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By Julie Malkin
An innovative collaboration between an Ohio county child protection agency, a local science center and a private donor is helping parents separated from their children due to abuse and neglect improve their chances of successfully reunifying their families.
The partnership between Lucas County Children Services (LCCS), the nonprofit science center Imagination Station and Lockrey Manufacturing, all of Toledo, Ohio, is helping parents who have lost custody of their children regain important parenting skills so they can live together safely.
LCCS was looking for ways to help parents improve the quality of their weekly visits at the agency with their children. Children living away from their parents, due to abuse or neglect, visit with their parents at LCCS under varying levels of supervision by agency staff. Many parents struggle to interact with their children during these visits, watching the children play on the floor rather than engaging with them. In a 1998 journal article in Child Welfare, Loar noted that, “visits between parents and children are key to successful reunification. Providing a safe and possibly supervised setting, however, is not always sufficient to facilitate positive parent-child interaction. Parents often have to learn how to play with and enjoy their child’s company.” Similarly, McWey and Mullis in a 2004 Family Relations articled titled “Improving the Lives of Children in Foster Care: The Impact of Supervised Visitation,” emphasized the importance of this kind of quality visitation to maintain parent-child attachment during involvement with child welfare systems.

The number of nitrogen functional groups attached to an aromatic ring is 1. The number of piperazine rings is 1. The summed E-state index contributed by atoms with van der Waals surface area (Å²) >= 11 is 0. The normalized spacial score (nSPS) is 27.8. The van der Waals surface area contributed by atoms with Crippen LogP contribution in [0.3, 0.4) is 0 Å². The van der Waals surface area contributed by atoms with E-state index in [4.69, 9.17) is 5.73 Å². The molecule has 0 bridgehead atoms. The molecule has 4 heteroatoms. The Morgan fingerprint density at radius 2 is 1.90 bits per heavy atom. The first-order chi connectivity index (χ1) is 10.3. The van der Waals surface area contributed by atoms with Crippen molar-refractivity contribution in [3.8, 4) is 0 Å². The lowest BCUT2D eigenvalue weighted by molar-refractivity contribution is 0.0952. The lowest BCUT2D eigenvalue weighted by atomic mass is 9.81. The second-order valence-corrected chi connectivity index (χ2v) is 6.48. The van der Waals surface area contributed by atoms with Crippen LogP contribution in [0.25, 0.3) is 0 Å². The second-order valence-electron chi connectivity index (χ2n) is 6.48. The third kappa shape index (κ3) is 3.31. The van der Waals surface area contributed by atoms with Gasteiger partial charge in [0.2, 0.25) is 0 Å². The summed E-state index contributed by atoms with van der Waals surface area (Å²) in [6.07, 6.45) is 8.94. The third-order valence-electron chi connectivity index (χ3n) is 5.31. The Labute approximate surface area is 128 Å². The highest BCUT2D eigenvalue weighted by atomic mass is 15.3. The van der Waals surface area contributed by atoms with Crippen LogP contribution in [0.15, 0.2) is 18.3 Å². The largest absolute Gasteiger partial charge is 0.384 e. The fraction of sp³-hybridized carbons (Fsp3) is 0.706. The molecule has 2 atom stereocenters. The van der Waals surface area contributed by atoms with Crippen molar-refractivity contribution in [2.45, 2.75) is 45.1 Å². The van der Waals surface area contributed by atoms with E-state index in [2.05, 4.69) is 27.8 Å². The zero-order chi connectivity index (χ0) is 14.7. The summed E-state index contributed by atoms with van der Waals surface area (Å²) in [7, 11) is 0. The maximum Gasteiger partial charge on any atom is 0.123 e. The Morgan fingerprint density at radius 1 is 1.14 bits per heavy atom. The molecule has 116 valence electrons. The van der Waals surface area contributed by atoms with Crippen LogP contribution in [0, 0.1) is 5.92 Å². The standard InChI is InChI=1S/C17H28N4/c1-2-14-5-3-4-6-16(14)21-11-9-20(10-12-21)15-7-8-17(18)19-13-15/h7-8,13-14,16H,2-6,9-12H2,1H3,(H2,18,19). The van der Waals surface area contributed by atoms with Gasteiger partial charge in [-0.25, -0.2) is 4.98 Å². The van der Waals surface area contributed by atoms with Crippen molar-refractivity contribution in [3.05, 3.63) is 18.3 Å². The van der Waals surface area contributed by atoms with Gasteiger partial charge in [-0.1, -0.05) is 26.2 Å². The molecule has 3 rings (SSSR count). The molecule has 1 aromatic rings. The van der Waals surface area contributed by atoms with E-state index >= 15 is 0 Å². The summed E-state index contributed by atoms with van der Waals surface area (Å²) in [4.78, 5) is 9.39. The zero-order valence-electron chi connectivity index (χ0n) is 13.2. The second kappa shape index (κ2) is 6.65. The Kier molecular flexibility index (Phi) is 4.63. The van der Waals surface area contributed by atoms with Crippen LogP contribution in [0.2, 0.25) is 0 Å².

Lockrey Manufacturing provided the funding needed to allow Imagination Station workshop leaders to bring interactive programs and activities to the LCCS Family Visits department. The science-themed activities encouraged parents and children to collaborate and build small catapults or rubber band cars, launch tiny rockets and other fun projects. Parents were required to be in the room and engaged with their children during the activity. The workshops were scheduled during peak visiting times (afternoons) on varying days of the week. Each workshop lasted about two hours, with parents and children coming and going based on their scheduled visit times.
In an informal survey of parents who participated in the workshops in the LCCS Family Visits department:
LCCS staff observed families actively participating in the Imagination Station projects during their visits. The parents told staff how much they enjoyed having this structured activity to do with their children.
After about a year of success, the project partners added a second phase to support families who were on the path to reunification: supervised visits to the science center for individual families.
For most parents involved in the child welfare system, their goal is to regain the right to parent their children once the risk in the family home has been eliminated. Parents who have followed their case plans and improved their parenting skills to a safe level gradually earn permission to visit with their children away from the agency with a supervising third party (such as a relative, foster parent or caseworker). If these visits are successful, the parents step up to having unsupervised visits with their children and, if all goes well, are reunified.